||This article includes a list of references, but its sources remain unclear because it has insufficient inline citations. (April 2010)|
|Latvijas rublis (Latvian)|
|ISO 4217 code||LVR|
|Central bank||Bank of Latvia|
|Symbol||Lvr (before numerals)|
|Banknotes||1, 2, 5, 10, 20, 50, 100, 200, 500 rublis|
This infobox shows the latest status before this currency was rendered obsolete.
After the proclamation of the Republic of Latvia in 1918, a large variety of different currencies were in circulation - ostrubles, ostmarks, German Papiermark, the so-called Tsar rubles, kopecks, the so-called Money of Duma and kerenkas, as well as promissory notes of several town municipalities.
On March 22, 1919, the Provisional Government of Latvia authorized the Minister of Finance to issue the first currency notes of the Republic of Latvia - Treasury notes. They were denominated in rublis (plural: rubļi or rubłı) and kapeikas (plural: kapeiku), with 1 rublis = 100 kapeiku. The Latvian rublis was worth 1½ Russian rubles. In the period from April 1919 to September 1922, currency notes were issued in denominations of 5, 10, 25 and 50 kapeiku and 1, 5, 10, 25, 50, 100 and 500 rubłı. No coins were issued.
The first state currency notes were printed in 1919 by Andrievs Niedra's government, which was considered pro-German and illegal, and was overthrown in the same year. The legal government of Kārlis Ulmanis printed quite similar notes but with different signatures on them. This government recognized the previously printed banknotes as a legal payment means. The designer of these banknotes was Jūlijs Madernieks.
On August 3, 1922, the Cabinet of Ministers approved the "Regulations on Money" which introduced the lats as Latvia's national currency. The lats was equal to 50 rubłı. The rublis remained in circulation alongside the lats for a time.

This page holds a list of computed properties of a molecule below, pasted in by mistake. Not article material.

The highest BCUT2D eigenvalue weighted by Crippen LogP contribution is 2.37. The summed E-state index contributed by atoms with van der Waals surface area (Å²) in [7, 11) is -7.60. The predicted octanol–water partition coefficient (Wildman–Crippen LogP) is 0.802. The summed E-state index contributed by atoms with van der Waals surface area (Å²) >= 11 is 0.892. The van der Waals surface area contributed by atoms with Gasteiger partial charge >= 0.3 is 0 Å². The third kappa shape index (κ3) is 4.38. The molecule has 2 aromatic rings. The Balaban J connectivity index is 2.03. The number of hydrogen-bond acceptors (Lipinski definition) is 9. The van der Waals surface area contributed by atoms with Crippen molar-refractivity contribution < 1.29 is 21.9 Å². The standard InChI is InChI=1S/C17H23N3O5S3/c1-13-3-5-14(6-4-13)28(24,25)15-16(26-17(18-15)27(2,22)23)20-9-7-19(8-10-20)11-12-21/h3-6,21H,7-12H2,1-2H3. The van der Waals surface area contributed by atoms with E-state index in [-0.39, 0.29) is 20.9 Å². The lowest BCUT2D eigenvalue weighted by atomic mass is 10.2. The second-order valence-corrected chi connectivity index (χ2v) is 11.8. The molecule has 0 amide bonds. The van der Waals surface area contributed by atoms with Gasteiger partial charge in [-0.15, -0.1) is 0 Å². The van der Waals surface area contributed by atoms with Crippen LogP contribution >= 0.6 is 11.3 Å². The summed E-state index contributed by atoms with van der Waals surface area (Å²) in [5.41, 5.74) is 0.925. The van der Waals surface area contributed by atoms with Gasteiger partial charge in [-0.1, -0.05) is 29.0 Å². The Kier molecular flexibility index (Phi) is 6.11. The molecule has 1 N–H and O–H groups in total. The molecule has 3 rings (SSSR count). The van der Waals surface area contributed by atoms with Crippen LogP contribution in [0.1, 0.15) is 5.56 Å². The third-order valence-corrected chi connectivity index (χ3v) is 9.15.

Latvia regained independence in 1991 and in the first four months of the year 1992, Latvia was adversely affected by inflation of the Russian ruble. In addition, the outgoing cash payments surpassed the incoming money amounts by 122 million rubles (5.9%) in February, but in April by 686 million rubles (29.2%), thus causing a very serious shortage of cash.
Since the money was issued by Russia, the Bank of Latvia was unable to improve the cash circulation in the country. The situation completely depended on the possibility for receiving or buying cash and credit resources from the Russian central bank. It was evident that a crisis could develop by the end of May, when the Bank of Latvia would not be able to execute even the most necessary payments.
To resolve the problem, on 4 May 1992, the Monetary Reform Commission of the Republic of Latvia passed a resolution "On Introduction of the Latvian rublis". From 7 May 1992, a temporary currency, the Latvian rublis (LVR), was put into circulation as a legal tender parallel to the existing ruble notes. It was declared equal in value to the Russian ruble. The denominations of the Latvian rublis notes (widely known as repšiki, after then-governor of the Central Bank, Einars Repše) were 1, 2, 5, 10, 20, 50, 200 and 500 rubļi. The national currency - the lats - was introduced in 1993, replacing the rublis at the ratio of 1 lats = 200 rubļi.
- The Latvian Ruble versus the Russian Ruble - by Bank of Latvia